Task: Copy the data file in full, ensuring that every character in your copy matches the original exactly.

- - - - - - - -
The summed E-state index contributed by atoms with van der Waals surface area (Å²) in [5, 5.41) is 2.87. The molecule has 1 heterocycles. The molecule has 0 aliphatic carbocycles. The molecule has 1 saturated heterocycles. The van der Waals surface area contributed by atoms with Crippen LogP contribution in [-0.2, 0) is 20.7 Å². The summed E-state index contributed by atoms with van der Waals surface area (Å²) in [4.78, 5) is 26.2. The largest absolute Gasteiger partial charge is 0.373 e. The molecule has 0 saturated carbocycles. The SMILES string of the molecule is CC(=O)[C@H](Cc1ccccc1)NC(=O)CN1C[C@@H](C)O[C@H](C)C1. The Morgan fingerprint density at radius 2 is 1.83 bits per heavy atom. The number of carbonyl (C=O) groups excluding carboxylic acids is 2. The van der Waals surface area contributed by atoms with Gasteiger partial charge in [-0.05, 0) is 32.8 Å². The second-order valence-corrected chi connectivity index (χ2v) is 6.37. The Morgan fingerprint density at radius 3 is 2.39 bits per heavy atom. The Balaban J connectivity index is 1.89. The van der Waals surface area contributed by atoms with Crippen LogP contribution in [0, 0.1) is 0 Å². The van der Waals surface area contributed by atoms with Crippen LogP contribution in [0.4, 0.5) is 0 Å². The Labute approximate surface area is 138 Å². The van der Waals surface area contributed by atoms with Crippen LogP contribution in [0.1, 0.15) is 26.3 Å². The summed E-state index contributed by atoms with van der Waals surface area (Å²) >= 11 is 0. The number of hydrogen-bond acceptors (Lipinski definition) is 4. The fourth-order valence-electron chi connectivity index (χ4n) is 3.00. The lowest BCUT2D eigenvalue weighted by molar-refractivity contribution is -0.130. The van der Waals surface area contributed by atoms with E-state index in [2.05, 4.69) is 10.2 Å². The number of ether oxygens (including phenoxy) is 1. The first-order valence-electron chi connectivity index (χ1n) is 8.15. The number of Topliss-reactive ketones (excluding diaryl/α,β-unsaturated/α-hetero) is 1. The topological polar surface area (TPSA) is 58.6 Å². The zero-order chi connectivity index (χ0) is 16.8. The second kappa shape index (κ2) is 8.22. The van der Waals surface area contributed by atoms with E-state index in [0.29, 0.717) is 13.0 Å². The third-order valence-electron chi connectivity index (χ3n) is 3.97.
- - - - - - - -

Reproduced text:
The summed E-state index contributed by atoms with van der Waals surface area (Å²) in [5, 5.41) is 2.87. The molecule has 1 heterocycles. The molecule has 0 aliphatic carbocycles. The molecule has 1 saturated heterocycles. The van der Waals surface area contributed by atoms with Crippen LogP contribution in [-0.2, 0) is 20.7 Å². The summed E-state index contributed by atoms with van der Waals surface area (Å²) in [4.78, 5) is 26.2. The largest absolute Gasteiger partial charge is 0.373 e. The molecule has 0 saturated carbocycles. The SMILES string of the molecule is CC(=O)[C@H](Cc1ccccc1)NC(=O)CN1C[C@@H](C)O[C@H](C)C1. The Morgan fingerprint density at radius 2 is 1.83 bits per heavy atom. The number of carbonyl (C=O) groups excluding carboxylic acids is 2. The van der Waals surface area contributed by atoms with Gasteiger partial charge in [-0.05, 0) is 32.8 Å². The second-order valence-corrected chi connectivity index (χ2v) is 6.37. The Morgan fingerprint density at radius 3 is 2.39 bits per heavy atom. The Balaban J connectivity index is 1.89. The van der Waals surface area contributed by atoms with Crippen LogP contribution in [0, 0.1) is 0 Å². The van der Waals surface area contributed by atoms with Crippen LogP contribution in [0.4, 0.5) is 0 Å². The Labute approximate surface area is 138 Å². The van der Waals surface area contributed by atoms with Crippen LogP contribution in [0.1, 0.15) is 26.3 Å². The summed E-state index contributed by atoms with van der Waals surface area (Å²) >= 11 is 0. The number of hydrogen-bond acceptors (Lipinski definition) is 4. The fourth-order valence-electron chi connectivity index (χ4n) is 3.00. The lowest BCUT2D eigenvalue weighted by molar-refractivity contribution is -0.130. The van der Waals surface area contributed by atoms with E-state index in [2.05, 4.69) is 10.2 Å². The number of ether oxygens (including phenoxy) is 1. The first-order valence-electron chi connectivity index (χ1n) is 8.15. The number of Topliss-reactive ketones (excluding diaryl/α,β-unsaturated/α-hetero) is 1. The topological polar surface area (TPSA) is 58.6 Å². The zero-order chi connectivity index (χ0) is 16.8. The second kappa shape index (κ2) is 8.22. The van der Waals surface area contributed by atoms with E-state index in [0.29, 0.717) is 13.0 Å². The third-order valence-electron chi connectivity index (χ3n) is 3.97.